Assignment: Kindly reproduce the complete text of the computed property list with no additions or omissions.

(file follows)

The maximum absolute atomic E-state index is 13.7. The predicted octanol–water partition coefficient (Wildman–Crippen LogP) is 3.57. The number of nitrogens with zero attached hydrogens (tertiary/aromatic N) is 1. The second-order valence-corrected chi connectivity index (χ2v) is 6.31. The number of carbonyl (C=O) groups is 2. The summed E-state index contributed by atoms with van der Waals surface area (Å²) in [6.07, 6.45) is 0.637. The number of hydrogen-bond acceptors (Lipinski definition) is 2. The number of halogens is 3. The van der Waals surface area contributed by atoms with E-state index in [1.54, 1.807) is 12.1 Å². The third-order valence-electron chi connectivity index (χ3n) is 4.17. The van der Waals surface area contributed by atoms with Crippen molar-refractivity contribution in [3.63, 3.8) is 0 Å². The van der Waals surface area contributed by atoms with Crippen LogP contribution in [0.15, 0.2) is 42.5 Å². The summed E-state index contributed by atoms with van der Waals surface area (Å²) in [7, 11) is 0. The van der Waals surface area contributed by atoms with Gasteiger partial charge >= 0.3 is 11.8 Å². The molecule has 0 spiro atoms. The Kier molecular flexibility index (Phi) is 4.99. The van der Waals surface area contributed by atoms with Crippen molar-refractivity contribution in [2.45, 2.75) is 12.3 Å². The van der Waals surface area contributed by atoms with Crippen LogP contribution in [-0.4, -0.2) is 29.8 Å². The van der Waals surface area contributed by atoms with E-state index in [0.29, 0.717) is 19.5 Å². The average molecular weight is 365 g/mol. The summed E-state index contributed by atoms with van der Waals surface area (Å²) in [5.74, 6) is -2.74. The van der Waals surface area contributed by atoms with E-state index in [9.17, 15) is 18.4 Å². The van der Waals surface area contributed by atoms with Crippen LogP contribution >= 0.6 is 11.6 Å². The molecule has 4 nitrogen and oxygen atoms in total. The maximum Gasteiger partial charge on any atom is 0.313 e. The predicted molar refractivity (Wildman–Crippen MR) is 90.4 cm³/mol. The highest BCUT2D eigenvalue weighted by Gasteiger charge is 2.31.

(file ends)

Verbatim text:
The maximum absolute atomic E-state index is 13.7. The predicted octanol–water partition coefficient (Wildman–Crippen LogP) is 3.57. The number of nitrogens with zero attached hydrogens (tertiary/aromatic N) is 1. The second-order valence-corrected chi connectivity index (χ2v) is 6.31. The number of carbonyl (C=O) groups is 2. The summed E-state index contributed by atoms with van der Waals surface area (Å²) in [6.07, 6.45) is 0.637. The number of hydrogen-bond acceptors (Lipinski definition) is 2. The number of halogens is 3. The van der Waals surface area contributed by atoms with E-state index in [1.54, 1.807) is 12.1 Å². The third-order valence-electron chi connectivity index (χ3n) is 4.17. The van der Waals surface area contributed by atoms with Crippen molar-refractivity contribution in [3.63, 3.8) is 0 Å². The van der Waals surface area contributed by atoms with Crippen LogP contribution in [0.15, 0.2) is 42.5 Å². The summed E-state index contributed by atoms with van der Waals surface area (Å²) in [7, 11) is 0. The van der Waals surface area contributed by atoms with Gasteiger partial charge >= 0.3 is 11.8 Å². The molecule has 0 spiro atoms. The Kier molecular flexibility index (Phi) is 4.99. The van der Waals surface area contributed by atoms with Crippen molar-refractivity contribution in [2.45, 2.75) is 12.3 Å². The van der Waals surface area contributed by atoms with Crippen LogP contribution in [-0.4, -0.2) is 29.8 Å². The van der Waals surface area contributed by atoms with E-state index in [0.29, 0.717) is 19.5 Å². The average molecular weight is 365 g/mol. The summed E-state index contributed by atoms with van der Waals surface area (Å²) in [5.74, 6) is -2.74. The van der Waals surface area contributed by atoms with E-state index in [9.17, 15) is 18.4 Å². The van der Waals surface area contributed by atoms with Crippen LogP contribution >= 0.6 is 11.6 Å². The molecule has 4 nitrogen and oxygen atoms in total. The maximum Gasteiger partial charge on any atom is 0.313 e. The predicted molar refractivity (Wildman–Crippen MR) is 90.4 cm³/mol. The highest BCUT2D eigenvalue weighted by Gasteiger charge is 2.31.